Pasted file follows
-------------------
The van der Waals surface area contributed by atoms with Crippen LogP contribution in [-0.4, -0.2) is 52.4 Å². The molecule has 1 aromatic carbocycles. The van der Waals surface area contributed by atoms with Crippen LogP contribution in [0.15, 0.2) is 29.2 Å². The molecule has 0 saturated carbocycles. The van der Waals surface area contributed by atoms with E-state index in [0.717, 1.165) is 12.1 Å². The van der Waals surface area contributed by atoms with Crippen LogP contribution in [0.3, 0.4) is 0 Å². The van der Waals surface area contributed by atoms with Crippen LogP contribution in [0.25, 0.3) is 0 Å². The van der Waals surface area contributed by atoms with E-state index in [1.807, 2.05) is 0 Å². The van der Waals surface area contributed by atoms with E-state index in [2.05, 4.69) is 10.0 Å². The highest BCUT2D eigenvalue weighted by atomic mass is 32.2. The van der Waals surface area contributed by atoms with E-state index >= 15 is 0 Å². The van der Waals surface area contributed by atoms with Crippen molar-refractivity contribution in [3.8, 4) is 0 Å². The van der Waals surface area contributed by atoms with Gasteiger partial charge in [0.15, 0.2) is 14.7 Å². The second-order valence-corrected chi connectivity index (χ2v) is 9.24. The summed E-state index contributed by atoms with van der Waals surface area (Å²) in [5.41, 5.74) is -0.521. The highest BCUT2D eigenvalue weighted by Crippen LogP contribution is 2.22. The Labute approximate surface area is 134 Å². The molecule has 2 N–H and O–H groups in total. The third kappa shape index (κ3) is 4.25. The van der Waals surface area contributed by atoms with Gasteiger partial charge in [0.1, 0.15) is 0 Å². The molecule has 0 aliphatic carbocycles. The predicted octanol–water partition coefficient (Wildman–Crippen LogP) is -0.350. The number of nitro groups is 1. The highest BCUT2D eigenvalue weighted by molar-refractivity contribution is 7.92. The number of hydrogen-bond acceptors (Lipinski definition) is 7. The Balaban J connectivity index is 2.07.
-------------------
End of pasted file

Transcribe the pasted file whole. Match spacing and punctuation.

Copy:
The van der Waals surface area contributed by atoms with Crippen LogP contribution in [-0.4, -0.2) is 52.4 Å². The molecule has 1 aromatic carbocycles. The van der Waals surface area contributed by atoms with Crippen LogP contribution in [0.15, 0.2) is 29.2 Å². The molecule has 0 saturated carbocycles. The van der Waals surface area contributed by atoms with E-state index in [0.717, 1.165) is 12.1 Å². The van der Waals surface area contributed by atoms with Crippen LogP contribution in [0.3, 0.4) is 0 Å². The van der Waals surface area contributed by atoms with Crippen LogP contribution in [0.25, 0.3) is 0 Å². The van der Waals surface area contributed by atoms with E-state index in [1.807, 2.05) is 0 Å². The van der Waals surface area contributed by atoms with E-state index in [2.05, 4.69) is 10.0 Å². The highest BCUT2D eigenvalue weighted by atomic mass is 32.2. The van der Waals surface area contributed by atoms with E-state index >= 15 is 0 Å². The van der Waals surface area contributed by atoms with Crippen molar-refractivity contribution in [3.8, 4) is 0 Å². The van der Waals surface area contributed by atoms with Gasteiger partial charge in [0.15, 0.2) is 14.7 Å². The second-order valence-corrected chi connectivity index (χ2v) is 9.24. The summed E-state index contributed by atoms with van der Waals surface area (Å²) in [5.41, 5.74) is -0.521. The highest BCUT2D eigenvalue weighted by Crippen LogP contribution is 2.22. The Labute approximate surface area is 134 Å². The molecule has 2 N–H and O–H groups in total. The third kappa shape index (κ3) is 4.25. The van der Waals surface area contributed by atoms with Gasteiger partial charge in [0.1, 0.15) is 0 Å². The molecule has 0 aliphatic carbocycles. The predicted octanol–water partition coefficient (Wildman–Crippen LogP) is -0.350. The number of nitro groups is 1. The highest BCUT2D eigenvalue weighted by molar-refractivity contribution is 7.92. The number of hydrogen-bond acceptors (Lipinski definition) is 7. The Balaban J connectivity index is 2.07.